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We're doctors on the front lines of the COVID-19 crisis. This is what we tell patients who want to know if it's safe to return to normal activities once government restrictions are lifted.

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  • Gregory Katz and Harry Saag are physicians in New York who have been treating COVID-19 patients.
  • Working on the front lines of the pandemic, both Katz and Saag say they've witnessed firsthand the risk of the virus and the impact of its spread.
  • They say there's simply not a blanket recommendation for everyone when it comes to deciding whether it's safe to resume normal activities once restrictions begin to lift; rather, it's about understanding your personalized risk.
  • When advising patients, they err on the side of caution: "The safest strategy is and will remain to stay at home and remain socially distanced as much as possible."
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Each day, we learn a bit more about the federal plan for reopening the economy, which involves considerable delegation to the governors to set policy for their own states. The federal government is issuing guidelines that highlight a handful of issues that we think are vital to consider:
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  • widespread testing availability
  • contact tracing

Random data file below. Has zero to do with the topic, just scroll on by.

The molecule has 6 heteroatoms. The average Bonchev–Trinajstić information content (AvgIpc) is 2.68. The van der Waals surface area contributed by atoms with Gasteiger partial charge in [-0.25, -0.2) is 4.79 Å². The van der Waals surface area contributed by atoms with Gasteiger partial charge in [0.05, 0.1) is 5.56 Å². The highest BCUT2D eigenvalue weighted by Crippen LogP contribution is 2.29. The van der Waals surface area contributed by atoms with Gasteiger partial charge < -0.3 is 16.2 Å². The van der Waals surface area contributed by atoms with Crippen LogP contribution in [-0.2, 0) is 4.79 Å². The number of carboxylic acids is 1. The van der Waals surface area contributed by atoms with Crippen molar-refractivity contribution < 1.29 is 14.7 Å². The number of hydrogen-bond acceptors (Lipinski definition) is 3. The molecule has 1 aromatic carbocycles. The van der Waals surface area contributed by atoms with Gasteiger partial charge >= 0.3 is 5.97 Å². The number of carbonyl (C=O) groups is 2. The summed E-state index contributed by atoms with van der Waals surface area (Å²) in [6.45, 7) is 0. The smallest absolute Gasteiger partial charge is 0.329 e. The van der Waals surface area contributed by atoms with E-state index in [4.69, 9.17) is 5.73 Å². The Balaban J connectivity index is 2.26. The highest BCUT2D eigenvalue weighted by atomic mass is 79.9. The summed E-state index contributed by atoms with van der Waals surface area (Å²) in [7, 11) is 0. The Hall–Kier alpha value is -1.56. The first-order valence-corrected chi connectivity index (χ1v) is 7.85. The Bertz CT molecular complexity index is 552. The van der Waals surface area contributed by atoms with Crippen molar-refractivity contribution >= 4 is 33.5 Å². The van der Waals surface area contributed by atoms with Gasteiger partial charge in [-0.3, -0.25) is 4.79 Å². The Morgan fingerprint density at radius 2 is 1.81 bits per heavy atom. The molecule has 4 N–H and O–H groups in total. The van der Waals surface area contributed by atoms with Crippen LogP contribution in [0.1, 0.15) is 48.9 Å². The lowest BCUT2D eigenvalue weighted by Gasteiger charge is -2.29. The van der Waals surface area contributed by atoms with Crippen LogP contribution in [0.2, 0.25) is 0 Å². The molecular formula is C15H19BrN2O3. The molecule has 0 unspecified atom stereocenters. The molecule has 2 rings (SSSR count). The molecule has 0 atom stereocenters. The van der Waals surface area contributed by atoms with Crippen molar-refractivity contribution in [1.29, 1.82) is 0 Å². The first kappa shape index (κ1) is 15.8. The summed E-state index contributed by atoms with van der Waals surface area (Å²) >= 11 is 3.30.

• local hospital capacity
We aren't policymakers; we're doctors.
So while we have plenty of ideas about the public-health side of things, we aren't making those decisions.
But we do counsel our patients daily about how to think about these risks.
We agree that governmental restrictions play a role in what people do, but if people don't feel safe going out in public, economic activity is going to be just a fraction of what it was before the pandemic.

So, is it safe to return to my normal activities if government restrictions are lifted?

Counseling patients on their individual risk is something we do every day for our patients. The difference with COVID-19 is the sheer lack of understanding the medical community has at this time. When it comes to most of the diseases we treat, we use data underlying different possible outcomes in order to make appropriate therapeutic decisions.
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For example, when helping a patient decide if they should be taking a daily aspirin to prevent a heart attack, there are validated risk models that help advise a patient of the risks and benefits of choosing to take this medication.
The difficult thing with COVID-19 is that we're still working on obtaining the right type of information to help each person make his or her own decision. This makes it much more challenging to offer concrete recommendations to individuals with the same clinical confidence we can offer for other conditions.

What do the numbers look like in COVID-19?

We know the approximate risk of death once someone is sick enough to seek medical attention, a number that is called the case fatality rate, or CFR, ranges from about 0.3-3.5% (this being an average risk across age ranges, with higher risk in older folks and lower risk in younger ones).
The problem is that we don't really know how often people who get infected end up with symptoms of disease to warrant seeking medical care, because we don't have widespread testing across the asymptomatic population.